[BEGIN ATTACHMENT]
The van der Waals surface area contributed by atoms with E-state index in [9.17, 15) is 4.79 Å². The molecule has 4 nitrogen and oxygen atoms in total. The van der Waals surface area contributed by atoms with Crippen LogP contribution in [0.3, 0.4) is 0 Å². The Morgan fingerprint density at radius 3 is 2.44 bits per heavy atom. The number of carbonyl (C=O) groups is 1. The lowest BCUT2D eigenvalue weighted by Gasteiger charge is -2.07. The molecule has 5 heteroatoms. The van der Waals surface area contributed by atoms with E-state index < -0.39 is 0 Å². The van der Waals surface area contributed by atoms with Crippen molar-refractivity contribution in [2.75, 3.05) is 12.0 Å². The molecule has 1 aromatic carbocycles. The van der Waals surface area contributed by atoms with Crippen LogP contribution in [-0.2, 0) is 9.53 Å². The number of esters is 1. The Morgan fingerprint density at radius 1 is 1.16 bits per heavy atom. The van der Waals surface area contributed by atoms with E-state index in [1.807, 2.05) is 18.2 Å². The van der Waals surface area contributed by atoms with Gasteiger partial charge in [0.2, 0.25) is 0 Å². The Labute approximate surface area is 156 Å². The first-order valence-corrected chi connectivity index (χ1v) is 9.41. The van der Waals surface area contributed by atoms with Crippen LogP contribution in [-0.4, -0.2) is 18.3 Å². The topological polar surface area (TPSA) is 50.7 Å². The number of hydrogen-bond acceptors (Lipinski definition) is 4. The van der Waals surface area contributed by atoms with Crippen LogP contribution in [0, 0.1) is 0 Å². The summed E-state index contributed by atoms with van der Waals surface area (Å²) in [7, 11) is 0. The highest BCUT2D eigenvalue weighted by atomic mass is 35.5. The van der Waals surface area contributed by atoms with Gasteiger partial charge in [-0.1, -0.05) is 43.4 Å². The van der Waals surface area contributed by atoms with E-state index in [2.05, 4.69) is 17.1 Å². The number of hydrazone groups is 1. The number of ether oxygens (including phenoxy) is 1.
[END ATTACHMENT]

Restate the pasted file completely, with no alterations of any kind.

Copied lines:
The van der Waals surface area contributed by atoms with E-state index in [9.17, 15) is 4.79 Å². The molecule has 4 nitrogen and oxygen atoms in total. The van der Waals surface area contributed by atoms with Crippen LogP contribution in [0.3, 0.4) is 0 Å². The Morgan fingerprint density at radius 3 is 2.44 bits per heavy atom. The number of carbonyl (C=O) groups is 1. The lowest BCUT2D eigenvalue weighted by Gasteiger charge is -2.07. The molecule has 5 heteroatoms. The van der Waals surface area contributed by atoms with E-state index < -0.39 is 0 Å². The van der Waals surface area contributed by atoms with Crippen molar-refractivity contribution in [2.75, 3.05) is 12.0 Å². The molecule has 1 aromatic carbocycles. The van der Waals surface area contributed by atoms with Crippen LogP contribution in [-0.2, 0) is 9.53 Å². The number of esters is 1. The Morgan fingerprint density at radius 1 is 1.16 bits per heavy atom. The van der Waals surface area contributed by atoms with E-state index in [1.807, 2.05) is 18.2 Å². The van der Waals surface area contributed by atoms with Gasteiger partial charge in [0.2, 0.25) is 0 Å². The Labute approximate surface area is 156 Å². The first-order valence-corrected chi connectivity index (χ1v) is 9.41. The van der Waals surface area contributed by atoms with Crippen LogP contribution in [-0.4, -0.2) is 18.3 Å². The topological polar surface area (TPSA) is 50.7 Å². The number of hydrogen-bond acceptors (Lipinski definition) is 4. The van der Waals surface area contributed by atoms with Crippen LogP contribution in [0, 0.1) is 0 Å². The summed E-state index contributed by atoms with van der Waals surface area (Å²) in [7, 11) is 0. The highest BCUT2D eigenvalue weighted by atomic mass is 35.5. The van der Waals surface area contributed by atoms with Gasteiger partial charge in [-0.1, -0.05) is 43.4 Å². The van der Waals surface area contributed by atoms with E-state index in [2.05, 4.69) is 17.1 Å². The number of hydrazone groups is 1. The number of ether oxygens (including phenoxy) is 1.